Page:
The Dangers of PFAS


The Dangers of PFAS

Lily Braun, Environmental Editor

Non-stick cookware is arguably one of the most helpful cooking tools ever made. However, it might actually be more hurtful than we might suspect. Researchers have tracked down that chemicals, named PFAS, that make the dish non-stick, are extremely harmful to individuals and the climate. 

PFAS, or per-and poly-fluoroalkyl substances, a group of around 5,000 engineered compounds, are in the blood of 98% of the U.S. population, and studies show that our eating habits are the primary source of these risky substances. These PFAS are also found in a variety of foods that we eat, and most of the water that we drink.

PFAS can source from nonstick cookware.

PFOA and PFOS are two types of PFAS and are the most popular, but also one of the most studied of these chemicals. Both chemicals are very persistent in the environment and in the human body – meaning they don’t break down and can accumulate over time. There is evidence that exposure to PFAS can lead to adverse human health effects.

This is a significant issue as these “forever chemicals” are connected to liver harm, particular sorts of tumors, thyroid infection, fruitlessness, elevated cholesterol, corpulence, and a few other medical issues. When the PFAS has polluted something, it doesn’t vanish, which is the reason they are classified as “forever chemicals.”

The FDA said that these synthetic compounds that have been broadly utilized in non-stick cookware, contact paper, food bundling, cleaning items, and other modern items have filtered into our food and water supply. Also, they have harmed our animals and ruined the waste that we utilized for fertilizer.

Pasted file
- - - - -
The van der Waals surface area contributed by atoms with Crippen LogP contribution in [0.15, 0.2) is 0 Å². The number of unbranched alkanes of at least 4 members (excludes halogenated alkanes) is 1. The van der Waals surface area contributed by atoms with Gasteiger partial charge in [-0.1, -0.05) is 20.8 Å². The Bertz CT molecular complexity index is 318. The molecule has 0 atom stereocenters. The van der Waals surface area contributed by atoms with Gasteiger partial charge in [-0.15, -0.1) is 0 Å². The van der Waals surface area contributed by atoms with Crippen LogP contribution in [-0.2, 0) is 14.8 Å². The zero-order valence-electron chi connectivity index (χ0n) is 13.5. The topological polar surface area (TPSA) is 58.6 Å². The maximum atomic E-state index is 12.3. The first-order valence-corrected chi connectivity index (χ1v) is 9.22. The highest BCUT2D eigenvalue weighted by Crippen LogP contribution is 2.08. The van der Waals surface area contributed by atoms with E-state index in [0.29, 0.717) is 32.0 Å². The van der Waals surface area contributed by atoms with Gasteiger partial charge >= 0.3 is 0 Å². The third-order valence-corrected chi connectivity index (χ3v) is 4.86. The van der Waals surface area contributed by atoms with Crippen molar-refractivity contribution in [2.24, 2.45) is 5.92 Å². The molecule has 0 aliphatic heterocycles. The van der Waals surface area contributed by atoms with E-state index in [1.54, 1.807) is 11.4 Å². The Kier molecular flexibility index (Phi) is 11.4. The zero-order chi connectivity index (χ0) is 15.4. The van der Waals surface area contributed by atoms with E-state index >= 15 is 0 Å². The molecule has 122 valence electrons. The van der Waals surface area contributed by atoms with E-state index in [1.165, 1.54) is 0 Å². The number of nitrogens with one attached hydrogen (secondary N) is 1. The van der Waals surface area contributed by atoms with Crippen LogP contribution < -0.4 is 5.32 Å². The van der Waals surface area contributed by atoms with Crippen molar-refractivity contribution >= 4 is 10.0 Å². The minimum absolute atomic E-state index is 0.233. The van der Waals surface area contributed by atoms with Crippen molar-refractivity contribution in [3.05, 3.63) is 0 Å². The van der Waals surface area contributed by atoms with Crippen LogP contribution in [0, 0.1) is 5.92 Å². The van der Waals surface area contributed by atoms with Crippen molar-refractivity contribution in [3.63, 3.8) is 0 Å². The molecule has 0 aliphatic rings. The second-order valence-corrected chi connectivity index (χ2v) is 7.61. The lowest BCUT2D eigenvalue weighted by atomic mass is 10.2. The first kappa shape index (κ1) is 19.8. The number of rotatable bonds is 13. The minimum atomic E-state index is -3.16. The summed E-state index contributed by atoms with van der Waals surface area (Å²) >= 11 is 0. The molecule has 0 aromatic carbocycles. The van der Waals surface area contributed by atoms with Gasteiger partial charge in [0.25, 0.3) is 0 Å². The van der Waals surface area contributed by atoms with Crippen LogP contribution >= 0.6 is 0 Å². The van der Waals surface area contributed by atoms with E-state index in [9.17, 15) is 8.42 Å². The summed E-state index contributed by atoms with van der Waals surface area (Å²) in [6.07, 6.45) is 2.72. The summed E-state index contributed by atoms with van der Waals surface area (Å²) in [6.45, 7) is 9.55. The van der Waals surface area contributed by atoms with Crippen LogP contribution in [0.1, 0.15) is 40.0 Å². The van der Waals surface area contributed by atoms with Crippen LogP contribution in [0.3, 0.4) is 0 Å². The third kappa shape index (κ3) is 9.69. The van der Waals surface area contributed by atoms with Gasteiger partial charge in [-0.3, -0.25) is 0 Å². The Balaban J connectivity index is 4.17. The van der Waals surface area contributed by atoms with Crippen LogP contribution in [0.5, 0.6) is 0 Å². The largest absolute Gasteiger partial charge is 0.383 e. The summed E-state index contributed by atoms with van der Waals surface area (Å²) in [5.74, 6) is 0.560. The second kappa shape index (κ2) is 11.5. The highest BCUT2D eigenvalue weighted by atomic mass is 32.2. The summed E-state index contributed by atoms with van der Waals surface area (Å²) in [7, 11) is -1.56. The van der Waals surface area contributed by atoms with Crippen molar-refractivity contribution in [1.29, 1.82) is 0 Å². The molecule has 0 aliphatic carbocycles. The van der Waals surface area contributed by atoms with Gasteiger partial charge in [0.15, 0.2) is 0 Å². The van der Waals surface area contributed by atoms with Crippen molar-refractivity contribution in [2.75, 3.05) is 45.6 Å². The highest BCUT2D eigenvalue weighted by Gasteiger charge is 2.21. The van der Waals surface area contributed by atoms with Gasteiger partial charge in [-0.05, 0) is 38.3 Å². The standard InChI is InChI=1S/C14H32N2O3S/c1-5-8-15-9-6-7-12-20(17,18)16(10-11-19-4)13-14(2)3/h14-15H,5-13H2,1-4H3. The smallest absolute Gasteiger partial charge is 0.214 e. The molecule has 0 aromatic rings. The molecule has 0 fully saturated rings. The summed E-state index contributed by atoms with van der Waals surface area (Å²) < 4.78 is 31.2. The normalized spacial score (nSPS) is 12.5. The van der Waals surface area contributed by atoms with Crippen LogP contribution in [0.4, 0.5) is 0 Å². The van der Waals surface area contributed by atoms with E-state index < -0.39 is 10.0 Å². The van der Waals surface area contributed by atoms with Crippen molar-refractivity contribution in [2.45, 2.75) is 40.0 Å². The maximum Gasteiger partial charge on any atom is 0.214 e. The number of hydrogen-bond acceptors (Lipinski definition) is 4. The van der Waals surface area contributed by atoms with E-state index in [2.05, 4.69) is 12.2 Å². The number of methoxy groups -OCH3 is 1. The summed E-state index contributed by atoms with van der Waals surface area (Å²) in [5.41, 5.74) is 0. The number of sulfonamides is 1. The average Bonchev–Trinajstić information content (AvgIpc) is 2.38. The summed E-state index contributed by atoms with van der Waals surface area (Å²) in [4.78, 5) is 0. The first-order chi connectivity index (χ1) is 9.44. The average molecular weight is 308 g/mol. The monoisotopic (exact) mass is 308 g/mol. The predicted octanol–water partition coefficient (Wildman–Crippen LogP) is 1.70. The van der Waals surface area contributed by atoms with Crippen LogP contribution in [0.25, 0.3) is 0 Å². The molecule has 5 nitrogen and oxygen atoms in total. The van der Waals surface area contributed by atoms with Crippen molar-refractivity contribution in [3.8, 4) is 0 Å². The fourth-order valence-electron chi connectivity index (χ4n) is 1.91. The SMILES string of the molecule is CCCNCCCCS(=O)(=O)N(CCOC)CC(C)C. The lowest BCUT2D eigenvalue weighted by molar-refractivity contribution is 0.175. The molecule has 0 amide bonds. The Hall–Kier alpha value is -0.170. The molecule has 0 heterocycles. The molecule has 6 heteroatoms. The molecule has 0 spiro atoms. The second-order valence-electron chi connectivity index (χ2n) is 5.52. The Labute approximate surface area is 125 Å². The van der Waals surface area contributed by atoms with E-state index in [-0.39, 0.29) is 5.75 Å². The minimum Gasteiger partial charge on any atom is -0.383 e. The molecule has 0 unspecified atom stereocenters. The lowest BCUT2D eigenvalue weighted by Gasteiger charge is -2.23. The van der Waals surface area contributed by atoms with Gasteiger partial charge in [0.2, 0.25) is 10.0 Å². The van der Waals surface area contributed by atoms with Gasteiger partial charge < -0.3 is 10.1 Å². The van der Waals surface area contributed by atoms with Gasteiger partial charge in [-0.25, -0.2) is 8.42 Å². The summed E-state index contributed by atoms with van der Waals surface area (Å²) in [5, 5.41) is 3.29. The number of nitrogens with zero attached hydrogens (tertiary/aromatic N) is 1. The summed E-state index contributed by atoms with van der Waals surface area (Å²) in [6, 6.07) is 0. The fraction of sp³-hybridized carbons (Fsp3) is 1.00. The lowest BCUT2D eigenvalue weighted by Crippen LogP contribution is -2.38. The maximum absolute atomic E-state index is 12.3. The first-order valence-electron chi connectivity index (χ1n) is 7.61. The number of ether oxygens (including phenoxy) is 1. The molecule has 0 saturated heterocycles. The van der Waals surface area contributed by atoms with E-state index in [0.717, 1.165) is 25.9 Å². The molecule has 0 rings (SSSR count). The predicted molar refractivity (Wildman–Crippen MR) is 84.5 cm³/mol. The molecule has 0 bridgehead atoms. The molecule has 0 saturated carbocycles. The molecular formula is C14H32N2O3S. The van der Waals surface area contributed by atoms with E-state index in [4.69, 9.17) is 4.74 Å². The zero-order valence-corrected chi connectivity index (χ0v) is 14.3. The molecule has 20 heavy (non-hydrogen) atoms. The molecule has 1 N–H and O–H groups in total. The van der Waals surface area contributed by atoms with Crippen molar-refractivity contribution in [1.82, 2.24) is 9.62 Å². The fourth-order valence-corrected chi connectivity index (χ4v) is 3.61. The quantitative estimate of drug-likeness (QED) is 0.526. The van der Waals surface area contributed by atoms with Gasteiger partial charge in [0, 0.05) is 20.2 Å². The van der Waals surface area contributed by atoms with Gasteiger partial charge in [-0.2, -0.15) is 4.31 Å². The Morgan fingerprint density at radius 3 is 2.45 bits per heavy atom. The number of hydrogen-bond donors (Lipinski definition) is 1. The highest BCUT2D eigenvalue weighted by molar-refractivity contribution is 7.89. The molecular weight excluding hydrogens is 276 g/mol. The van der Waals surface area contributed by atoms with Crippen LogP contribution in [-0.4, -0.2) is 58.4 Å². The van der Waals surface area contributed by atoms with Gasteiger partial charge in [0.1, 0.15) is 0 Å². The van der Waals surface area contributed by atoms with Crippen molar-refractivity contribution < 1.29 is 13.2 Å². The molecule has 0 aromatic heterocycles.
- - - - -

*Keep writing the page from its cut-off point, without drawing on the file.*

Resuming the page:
PFAS can make their way into our water supply.

While numerous PFAS have been restricted from additional creation, their tirelessness in our current circumstance is unmistakably having enduring impacts. The FDA followed PFAS back to water sources, compost, animals, and certain dirt utilized for our country’s food supply, but it doesn’t stop there. 

Denmark, Germany, the Netherlands, Sweden, and Norway, which began this project to regulate PFASs in 2020, are proposing to ban the entire class of chemicals in one go. They are arguing that this will prevent one group of these chemicals from being replaced by another that may also turn out to be harmful in the future.

These synthetic substances are additionally regularly present in non-stick cookware and food bundling as a method for repulsing oil and water—yet at the cost of possibly filtering into our next feast. In case we’re preparing polluted food on a defiled surface, it’s simply a one-two punch for harmful substance openness.

In the US, the Environmental Protection Agency (EPA) has been slow in taking federal action against PFAS. Because of this, many individual US states have adopted their own standards for them. So far, only six states have enforceable drinking water standards, and 10 have implemented guidance or notification levels for PFAS in drinking water, according to the US environmental group Safer Chemicals Healthy Families.

However, the regulatory landscape in the US with respect to these substances appears poised to change. President Biden has repeatedly indicated, starting during his campaign for the presidency, that PFAS regulation is a top priority. In April, he announced the creation of a new council to accelerate and coordinate efforts aimed at reducing and remediating this class of chemicals.